Homo Sapiens Neanderthalensis- The Sidhe saved a bunch of these guys too, as part of their preservation project. They still live in small bands scattered around in the really rough areas that human don't like to live. Some have been taken as bondservants by humans in the past but they breed poorly in captivity. Their numbers are dwindling here too now.

Non-Human ethnicities-

1/2 Orcs- I recently ranted that I was going to ditch all the 1/2 breed races altogether, but Darryl gave me a compelling reason to keep 1/2 Orcs, spies. They work for both sides really. But you have got to throw away the stupid idea that PC 1/2 Orcs are giant green skinned monster looking things and go back to the idea that they pass for human, like in 1st edition AD&D. The jury's still out, but my mind is more open to the possibility.

1/2 Elves- This one is actually in keeping with Celtic mythology since the Elves are really the Sidhe, so I am going to probably have to let it slide back in.

Halflings- I don't have any good reason to ditch them other than the obvious Tolkien comparison and the fact that they have become an expected D&D player character race, but I don't have any good reason to keep them in either, other than the outcry when I said I was thinking about getting rid of them. On the one hand little people are a staple of folklore worldwide, on the other, why should that make them a playable race? Dragons are a staple of folklore worldwide too, I am not going to make the a PC race based on that criteria alone.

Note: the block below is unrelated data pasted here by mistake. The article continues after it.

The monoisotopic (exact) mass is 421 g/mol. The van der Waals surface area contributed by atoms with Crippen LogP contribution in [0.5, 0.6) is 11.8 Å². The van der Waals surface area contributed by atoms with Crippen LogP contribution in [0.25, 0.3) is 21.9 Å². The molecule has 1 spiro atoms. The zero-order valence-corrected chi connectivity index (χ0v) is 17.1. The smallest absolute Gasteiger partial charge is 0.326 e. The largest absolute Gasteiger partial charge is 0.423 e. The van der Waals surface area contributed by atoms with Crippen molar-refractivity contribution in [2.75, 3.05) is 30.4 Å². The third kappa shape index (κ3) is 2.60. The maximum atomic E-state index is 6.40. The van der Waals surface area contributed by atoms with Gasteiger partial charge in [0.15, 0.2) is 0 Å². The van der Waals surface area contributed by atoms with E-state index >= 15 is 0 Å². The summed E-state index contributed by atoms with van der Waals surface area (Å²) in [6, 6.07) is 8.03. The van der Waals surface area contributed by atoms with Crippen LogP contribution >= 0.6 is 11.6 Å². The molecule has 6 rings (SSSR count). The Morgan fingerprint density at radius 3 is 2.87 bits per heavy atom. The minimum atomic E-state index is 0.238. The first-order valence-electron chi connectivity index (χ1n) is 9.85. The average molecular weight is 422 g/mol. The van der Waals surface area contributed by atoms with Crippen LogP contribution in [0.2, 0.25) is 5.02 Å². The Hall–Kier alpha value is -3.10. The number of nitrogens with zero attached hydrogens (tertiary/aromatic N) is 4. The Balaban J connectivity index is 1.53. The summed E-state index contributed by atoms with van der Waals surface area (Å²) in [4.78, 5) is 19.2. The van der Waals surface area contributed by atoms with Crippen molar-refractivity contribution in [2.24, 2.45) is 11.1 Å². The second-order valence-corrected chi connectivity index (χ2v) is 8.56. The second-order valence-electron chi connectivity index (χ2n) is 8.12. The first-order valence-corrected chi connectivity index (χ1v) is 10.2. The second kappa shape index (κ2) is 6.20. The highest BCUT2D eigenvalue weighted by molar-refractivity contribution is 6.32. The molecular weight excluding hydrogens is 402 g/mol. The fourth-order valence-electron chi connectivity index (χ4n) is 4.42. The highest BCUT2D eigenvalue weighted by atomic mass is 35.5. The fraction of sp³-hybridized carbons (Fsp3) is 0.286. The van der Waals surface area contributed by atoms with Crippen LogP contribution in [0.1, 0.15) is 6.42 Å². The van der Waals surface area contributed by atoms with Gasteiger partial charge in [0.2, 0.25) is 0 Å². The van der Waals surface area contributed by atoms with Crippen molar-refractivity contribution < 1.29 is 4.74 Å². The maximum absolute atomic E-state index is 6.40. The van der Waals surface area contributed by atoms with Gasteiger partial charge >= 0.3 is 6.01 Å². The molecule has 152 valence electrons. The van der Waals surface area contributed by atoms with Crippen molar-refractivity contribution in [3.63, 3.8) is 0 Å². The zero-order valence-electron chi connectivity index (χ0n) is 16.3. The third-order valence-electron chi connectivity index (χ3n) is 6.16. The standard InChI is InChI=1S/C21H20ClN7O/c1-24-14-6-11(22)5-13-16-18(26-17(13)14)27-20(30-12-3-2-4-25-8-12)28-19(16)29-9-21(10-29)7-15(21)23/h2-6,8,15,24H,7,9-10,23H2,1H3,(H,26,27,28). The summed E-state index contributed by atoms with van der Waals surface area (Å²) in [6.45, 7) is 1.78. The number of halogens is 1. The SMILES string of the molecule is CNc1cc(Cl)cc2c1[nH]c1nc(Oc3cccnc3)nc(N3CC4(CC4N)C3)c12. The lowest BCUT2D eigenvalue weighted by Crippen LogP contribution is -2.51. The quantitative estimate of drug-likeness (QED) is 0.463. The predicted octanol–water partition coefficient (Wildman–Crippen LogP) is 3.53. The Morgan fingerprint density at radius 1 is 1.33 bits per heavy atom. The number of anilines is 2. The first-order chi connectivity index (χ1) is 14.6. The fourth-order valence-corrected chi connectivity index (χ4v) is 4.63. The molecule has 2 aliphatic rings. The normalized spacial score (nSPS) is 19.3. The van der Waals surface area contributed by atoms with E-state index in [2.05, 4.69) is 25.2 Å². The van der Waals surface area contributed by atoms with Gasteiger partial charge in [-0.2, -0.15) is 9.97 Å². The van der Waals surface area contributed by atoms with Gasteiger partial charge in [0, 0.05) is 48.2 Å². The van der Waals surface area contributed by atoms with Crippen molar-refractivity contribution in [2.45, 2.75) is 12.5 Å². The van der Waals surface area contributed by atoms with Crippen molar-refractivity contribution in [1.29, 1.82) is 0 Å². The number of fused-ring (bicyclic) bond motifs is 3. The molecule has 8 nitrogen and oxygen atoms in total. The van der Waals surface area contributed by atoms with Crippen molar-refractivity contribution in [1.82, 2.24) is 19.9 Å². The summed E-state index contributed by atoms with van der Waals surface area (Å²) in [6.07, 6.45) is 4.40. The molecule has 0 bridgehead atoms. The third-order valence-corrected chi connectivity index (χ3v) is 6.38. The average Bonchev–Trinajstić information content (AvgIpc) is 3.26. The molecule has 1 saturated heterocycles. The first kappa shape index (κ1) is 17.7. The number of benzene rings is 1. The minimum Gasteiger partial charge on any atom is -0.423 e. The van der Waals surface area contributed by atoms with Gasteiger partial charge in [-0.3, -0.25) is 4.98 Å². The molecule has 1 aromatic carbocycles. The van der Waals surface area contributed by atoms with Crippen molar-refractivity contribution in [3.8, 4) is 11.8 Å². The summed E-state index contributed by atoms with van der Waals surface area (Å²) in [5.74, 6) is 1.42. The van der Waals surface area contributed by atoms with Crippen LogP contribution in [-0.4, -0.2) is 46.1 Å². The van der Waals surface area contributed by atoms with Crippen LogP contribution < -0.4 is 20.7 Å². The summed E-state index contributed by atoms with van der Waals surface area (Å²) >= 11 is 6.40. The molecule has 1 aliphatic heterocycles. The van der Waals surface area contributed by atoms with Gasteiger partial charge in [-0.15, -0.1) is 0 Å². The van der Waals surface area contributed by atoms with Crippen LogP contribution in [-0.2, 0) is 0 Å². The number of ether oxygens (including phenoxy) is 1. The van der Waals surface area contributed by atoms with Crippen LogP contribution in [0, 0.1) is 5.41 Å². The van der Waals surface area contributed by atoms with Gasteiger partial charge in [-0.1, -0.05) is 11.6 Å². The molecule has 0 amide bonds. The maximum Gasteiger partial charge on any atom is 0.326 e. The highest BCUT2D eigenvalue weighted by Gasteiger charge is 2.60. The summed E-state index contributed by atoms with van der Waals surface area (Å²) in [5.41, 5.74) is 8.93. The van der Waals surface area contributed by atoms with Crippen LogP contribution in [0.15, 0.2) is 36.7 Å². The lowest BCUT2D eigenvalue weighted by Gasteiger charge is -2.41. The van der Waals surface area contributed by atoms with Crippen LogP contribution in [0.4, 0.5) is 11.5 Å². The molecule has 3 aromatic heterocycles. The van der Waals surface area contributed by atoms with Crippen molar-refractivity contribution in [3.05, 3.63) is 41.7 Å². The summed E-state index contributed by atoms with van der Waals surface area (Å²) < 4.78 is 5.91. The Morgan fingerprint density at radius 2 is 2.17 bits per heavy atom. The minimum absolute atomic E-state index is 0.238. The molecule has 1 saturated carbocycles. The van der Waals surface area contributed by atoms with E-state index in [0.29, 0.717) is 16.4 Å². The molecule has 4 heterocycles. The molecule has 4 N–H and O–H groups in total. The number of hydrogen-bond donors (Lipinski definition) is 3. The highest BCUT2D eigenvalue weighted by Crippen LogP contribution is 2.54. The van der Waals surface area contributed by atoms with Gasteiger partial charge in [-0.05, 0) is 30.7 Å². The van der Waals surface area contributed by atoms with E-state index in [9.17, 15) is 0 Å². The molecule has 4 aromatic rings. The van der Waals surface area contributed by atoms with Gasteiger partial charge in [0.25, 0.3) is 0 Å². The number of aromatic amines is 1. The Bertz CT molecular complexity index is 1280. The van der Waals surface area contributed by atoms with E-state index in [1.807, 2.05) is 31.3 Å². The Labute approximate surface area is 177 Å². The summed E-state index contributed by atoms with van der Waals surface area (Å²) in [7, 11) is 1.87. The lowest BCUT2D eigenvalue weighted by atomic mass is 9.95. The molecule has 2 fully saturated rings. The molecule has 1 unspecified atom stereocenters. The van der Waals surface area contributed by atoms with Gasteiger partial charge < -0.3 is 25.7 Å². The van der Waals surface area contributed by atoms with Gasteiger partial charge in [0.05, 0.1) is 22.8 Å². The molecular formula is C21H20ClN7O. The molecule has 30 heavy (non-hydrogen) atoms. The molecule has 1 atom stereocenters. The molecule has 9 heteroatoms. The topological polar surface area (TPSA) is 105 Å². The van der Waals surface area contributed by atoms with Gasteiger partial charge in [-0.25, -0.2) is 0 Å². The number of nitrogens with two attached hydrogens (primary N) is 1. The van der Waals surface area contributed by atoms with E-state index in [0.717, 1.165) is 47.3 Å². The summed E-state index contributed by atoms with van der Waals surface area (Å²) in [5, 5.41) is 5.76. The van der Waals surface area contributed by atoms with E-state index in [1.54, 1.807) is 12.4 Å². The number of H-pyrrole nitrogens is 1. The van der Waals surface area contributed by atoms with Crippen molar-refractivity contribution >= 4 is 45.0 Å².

Gnomes- I ditched Gnomes back in the 1980s. Nobody cared. I don't see any reason to bring them back now, they're just the "other" Dwarves.

Various Sub-Races of all the different PC Races, for example Hill, Mountain and Gray Dwarves or the High, Wood, Gray, Wild and Dark Elves. I am really torn on this issue, I used to be all about sub-races and their various differences. Now I am more of the opinion that an Elf is an Elf is an Elf, regardless of where he is from or what color his skin is, there shouldn't be a mechanical, game difference. I am not really sure I want to be playing AD&D at this point though, the simplicity of S&W White Box or Labyrinth Lord is so appealing to me right now and that would make an Elf really just an Elf, but that may just be because I am burning out on crazy Oriental Adventures late 1st edition AD&D weirdnesses right now. DM fiat has already killed two complete sub-systems in that campaign.


  1. a lot of stuff to read...more comments likely, but I can address at least one of those mongol campaigns - if it ended when we went to Indy I was in London for 10 weeks immediately previous to that...

  2. you know my thoughts on AD&D vs just about anything...I like keeping the place huge and letting in lots of cultures. These Sidhe preservationists love to pluck out these desperate tribes, and we are still mostly in an era where long distance travel and communication is still very difficult and sporadic. Plus the more little of everything there is the broader the long as it is done in keeping with the plot and not just to put some shit in there somewhere...I think most of these fit that bill.